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May 5, 2009

Chief district judges press AG Holder on various sentencing fronts

The National Law Journal has this interesting new piece headlined "Attorney General Promises Judges a New Day at DOJ."  Here are some of the notable sentencing-related highlights:

In his first confab with the nation's chief federal district judges, Attorney General Eric Holder Jr. pledged to raise the bar of professionalism in the U.S. Department of Justice and acknowledged that the current procedure for reviewing complaints against attorneys was too slow and opaque.

Nine chief judges described the April 21 meeting on the condition of anonymity because it was closed to the public.  Holder's words held the promise of reform for the approximately 90 judges who attended the annual meeting at the Thurgood Marshall Federal Judiciary Building in Washington as discovery abuses and other prosecutorial misconduct, new and old, have come under increased scrutiny in the aftermath of the Ted Stevens case....

Holder also said his department would take steps to eliminate the vast disparities in federal sentencing for possession of crack versus powdered cocaine and expressed his commitment to look into alternative courts to deal with drug-related offenses, the judges said. Last week, Holder's new Criminal Division chief, Lanny Breuer, told a congressional panel that the department would support legislation to put crack and powder cocaine offenses on equal footing.

Several judges advocated for uniformity in sentencing and charging policies. One judge asked whether the Justice Department would, in some cases, continue stacking gun charges, which carry consecutive mandatory minimums sentences that can lead to lengthy sentences.  Holder said he and his staff were reviewing the practice.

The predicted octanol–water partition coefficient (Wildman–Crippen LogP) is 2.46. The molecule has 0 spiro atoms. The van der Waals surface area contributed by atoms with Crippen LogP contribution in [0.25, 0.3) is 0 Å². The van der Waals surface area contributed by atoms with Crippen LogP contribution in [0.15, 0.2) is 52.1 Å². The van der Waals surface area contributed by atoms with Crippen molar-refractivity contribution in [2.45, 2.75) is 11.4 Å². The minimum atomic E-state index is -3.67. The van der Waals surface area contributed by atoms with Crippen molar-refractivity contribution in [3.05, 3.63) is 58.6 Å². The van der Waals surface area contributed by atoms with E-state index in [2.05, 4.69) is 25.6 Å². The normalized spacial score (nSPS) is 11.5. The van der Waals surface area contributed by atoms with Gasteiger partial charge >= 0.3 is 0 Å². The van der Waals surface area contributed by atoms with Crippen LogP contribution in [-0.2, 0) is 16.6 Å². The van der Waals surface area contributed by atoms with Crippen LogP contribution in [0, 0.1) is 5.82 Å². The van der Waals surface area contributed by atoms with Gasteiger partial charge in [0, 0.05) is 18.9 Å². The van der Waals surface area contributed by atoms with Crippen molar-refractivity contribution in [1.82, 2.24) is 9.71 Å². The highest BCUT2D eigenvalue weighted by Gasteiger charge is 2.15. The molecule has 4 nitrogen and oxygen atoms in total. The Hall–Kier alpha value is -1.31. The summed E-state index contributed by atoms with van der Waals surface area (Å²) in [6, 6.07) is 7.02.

Another judge pressed Holder about inconsistencies among the U.S. attorneys offices in crediting defendants who provide substantial assistance to the government.  In some jurisdictions, substantial assistance, such as wearing a wiretap, can earn a defendant a 50 percent sentence reduction, while in others, it might earn them only a 10 percent reduction.

Holder said the these issues were under review.  He has tapped Deputy Attorney General David Ogden to chair a working group to examine federal sentencing and corrections policy and possibly make recommendations to Congress and the president.

I think it is both telling and significant that chief federal district judges care a lot about key sentencing issues impacted greatly by the exercise of prosecutorial discretion.  It is also encouraging that AG Holder indicated that all these important issues are under review.  It would be nice, however, if DOJ would be even more transparent and proactive in advising the federal judicial system and the public about possible timelines for these reviews and potential policy changes.

Some related posts:

May 5, 2009 at 05:45 PM | Permalink


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As long as we are talking about fairness and consistent, organization-wide policies let's throw in inconsistencies among different districts and/or among different cases in the same district with regard to the "fast-track" plea procedure in immigration cases

Posted by: Anon | May 5, 2009 6:08:12 PM

I hope the FBI took pictures of who went in and out of this conference, and recorded license plate numbers.

Posted by: Supremacy Claus | May 5, 2009 9:24:21 PM

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